Not going to add on the Kroenke argument other than I’m not sure if a meddling businessman is better. We hope for a positive effect but if the owner comes in knows little about footy (Kroenke and Usamov) and starts throwing weight around, it could be more detrimental and disruptive in building on any consistency.

    And lest we forget, whilst we may not be punching close to the league leaders, the teams above us and below CHelsea are all built with more frugal means than us, so in that very least, we should have no excuses to being competitive to third. Sadly expectations these days.

    1. Vote -1 Vote +1Eurazian

      Can’t trust the Daily Mail, but this wouldn’t surprise me in the least. One the best right backs in the world, one of the few players in the side who has that famed quality “mental strength”… and we are reluctant to pay him more than Chamakh.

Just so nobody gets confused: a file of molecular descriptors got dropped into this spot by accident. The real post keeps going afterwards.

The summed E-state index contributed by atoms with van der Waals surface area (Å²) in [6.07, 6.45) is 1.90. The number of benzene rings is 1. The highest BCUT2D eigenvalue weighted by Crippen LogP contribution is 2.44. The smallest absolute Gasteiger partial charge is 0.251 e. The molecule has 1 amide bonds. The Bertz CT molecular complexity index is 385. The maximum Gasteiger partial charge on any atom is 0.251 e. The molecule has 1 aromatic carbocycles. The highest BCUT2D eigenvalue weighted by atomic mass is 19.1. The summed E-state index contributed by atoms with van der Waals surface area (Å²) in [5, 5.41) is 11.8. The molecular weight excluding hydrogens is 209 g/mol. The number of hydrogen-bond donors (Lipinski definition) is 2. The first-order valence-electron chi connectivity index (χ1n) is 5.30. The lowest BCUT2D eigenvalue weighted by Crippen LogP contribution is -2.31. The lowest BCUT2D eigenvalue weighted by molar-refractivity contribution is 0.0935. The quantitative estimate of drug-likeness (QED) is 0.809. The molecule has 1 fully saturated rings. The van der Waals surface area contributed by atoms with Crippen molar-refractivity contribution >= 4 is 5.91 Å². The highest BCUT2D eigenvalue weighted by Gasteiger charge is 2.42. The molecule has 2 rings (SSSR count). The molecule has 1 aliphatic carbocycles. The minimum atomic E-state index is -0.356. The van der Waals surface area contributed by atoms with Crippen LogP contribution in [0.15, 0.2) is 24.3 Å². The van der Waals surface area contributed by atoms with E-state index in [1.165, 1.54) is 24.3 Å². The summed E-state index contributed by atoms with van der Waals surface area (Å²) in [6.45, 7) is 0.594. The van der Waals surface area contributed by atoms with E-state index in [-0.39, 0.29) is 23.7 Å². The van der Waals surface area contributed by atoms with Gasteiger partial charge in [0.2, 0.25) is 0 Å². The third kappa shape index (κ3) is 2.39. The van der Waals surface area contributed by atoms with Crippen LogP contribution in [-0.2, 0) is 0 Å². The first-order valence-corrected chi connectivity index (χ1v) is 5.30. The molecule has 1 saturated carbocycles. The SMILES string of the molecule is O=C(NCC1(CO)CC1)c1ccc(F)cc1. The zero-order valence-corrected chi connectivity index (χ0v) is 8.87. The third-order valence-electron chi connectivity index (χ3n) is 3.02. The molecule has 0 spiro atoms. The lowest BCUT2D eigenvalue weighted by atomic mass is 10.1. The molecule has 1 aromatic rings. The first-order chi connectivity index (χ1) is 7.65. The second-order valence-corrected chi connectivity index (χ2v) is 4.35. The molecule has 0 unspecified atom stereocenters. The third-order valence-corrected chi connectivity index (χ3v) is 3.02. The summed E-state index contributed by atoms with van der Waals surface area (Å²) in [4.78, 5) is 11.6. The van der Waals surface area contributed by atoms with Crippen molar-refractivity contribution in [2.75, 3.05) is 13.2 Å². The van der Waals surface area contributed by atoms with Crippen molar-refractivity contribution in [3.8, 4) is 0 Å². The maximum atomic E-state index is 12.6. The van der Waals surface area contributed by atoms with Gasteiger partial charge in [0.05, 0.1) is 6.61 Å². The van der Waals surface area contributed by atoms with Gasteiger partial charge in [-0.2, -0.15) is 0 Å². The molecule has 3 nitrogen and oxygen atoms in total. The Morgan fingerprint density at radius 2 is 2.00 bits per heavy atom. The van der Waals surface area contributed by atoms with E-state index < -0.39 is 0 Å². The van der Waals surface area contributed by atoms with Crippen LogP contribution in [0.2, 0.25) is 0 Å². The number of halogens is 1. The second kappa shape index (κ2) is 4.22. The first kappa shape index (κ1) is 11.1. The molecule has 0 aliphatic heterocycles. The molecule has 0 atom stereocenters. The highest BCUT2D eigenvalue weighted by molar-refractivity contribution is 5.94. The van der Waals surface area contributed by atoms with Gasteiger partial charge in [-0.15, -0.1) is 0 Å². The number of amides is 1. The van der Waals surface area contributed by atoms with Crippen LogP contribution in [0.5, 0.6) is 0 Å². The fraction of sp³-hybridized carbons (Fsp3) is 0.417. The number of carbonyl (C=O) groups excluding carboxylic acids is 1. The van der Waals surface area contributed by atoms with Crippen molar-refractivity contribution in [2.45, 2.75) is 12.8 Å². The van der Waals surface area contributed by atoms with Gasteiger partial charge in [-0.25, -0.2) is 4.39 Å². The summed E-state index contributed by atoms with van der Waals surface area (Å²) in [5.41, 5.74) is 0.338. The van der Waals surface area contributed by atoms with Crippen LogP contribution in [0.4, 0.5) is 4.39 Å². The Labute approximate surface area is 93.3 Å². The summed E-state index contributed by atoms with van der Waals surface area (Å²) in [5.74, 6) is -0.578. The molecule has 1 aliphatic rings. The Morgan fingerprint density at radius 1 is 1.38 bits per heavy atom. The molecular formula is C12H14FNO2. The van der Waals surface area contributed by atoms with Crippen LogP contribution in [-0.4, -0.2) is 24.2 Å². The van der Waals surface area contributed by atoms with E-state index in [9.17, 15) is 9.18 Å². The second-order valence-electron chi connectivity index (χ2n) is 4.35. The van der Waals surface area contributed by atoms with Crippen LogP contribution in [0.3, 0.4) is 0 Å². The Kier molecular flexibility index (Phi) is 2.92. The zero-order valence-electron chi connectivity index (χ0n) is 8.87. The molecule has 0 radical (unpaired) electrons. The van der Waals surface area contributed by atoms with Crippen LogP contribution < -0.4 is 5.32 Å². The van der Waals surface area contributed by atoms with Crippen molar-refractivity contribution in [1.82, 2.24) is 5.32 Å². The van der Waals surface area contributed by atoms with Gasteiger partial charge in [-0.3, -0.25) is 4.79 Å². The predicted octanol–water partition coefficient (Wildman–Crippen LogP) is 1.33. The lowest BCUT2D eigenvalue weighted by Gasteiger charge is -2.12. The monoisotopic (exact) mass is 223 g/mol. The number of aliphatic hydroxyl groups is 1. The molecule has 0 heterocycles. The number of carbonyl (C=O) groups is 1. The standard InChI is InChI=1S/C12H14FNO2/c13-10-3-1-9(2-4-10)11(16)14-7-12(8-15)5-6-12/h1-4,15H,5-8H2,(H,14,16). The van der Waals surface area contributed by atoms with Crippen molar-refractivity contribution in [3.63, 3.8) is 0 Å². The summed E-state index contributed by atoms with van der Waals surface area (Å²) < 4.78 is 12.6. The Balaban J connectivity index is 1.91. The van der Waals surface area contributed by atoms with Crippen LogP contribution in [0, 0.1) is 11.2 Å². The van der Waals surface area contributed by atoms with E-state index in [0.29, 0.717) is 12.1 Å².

If anyone can claim to have proved he is worth a pay hike, it’s Sagna. A true soldier.

      1. Vote -1 Vote +1jaymin

        it’s almost as if they’re forcing him to quit, so that they can get a substantial-ish transfer fee. not the first time.

      2. Vote -1 Vote +1santori

        Sagna exit, to be expected. You are surprised?

        Considering his Song comments (purely justifiable I’d might add)

        Likely Yanga Mbiwa coming in who can play across the defense thereby covering RB, CBack and allowing Vermalen to cover at LB unless we find someone like Meade or better (with added height)

  11. Vote -1 Vote +1Josef

    So “Gervinho got to the by-line and dragged the ball back and connected with an Arsenal player” who turned out to be Rosicky, who scored a goal: 2.5 pints. No wonder this piece was so pissy: with 2.5 pints from the goal on top of all the other sips you probably had a massive hangover when you got up at 7am Wednesday.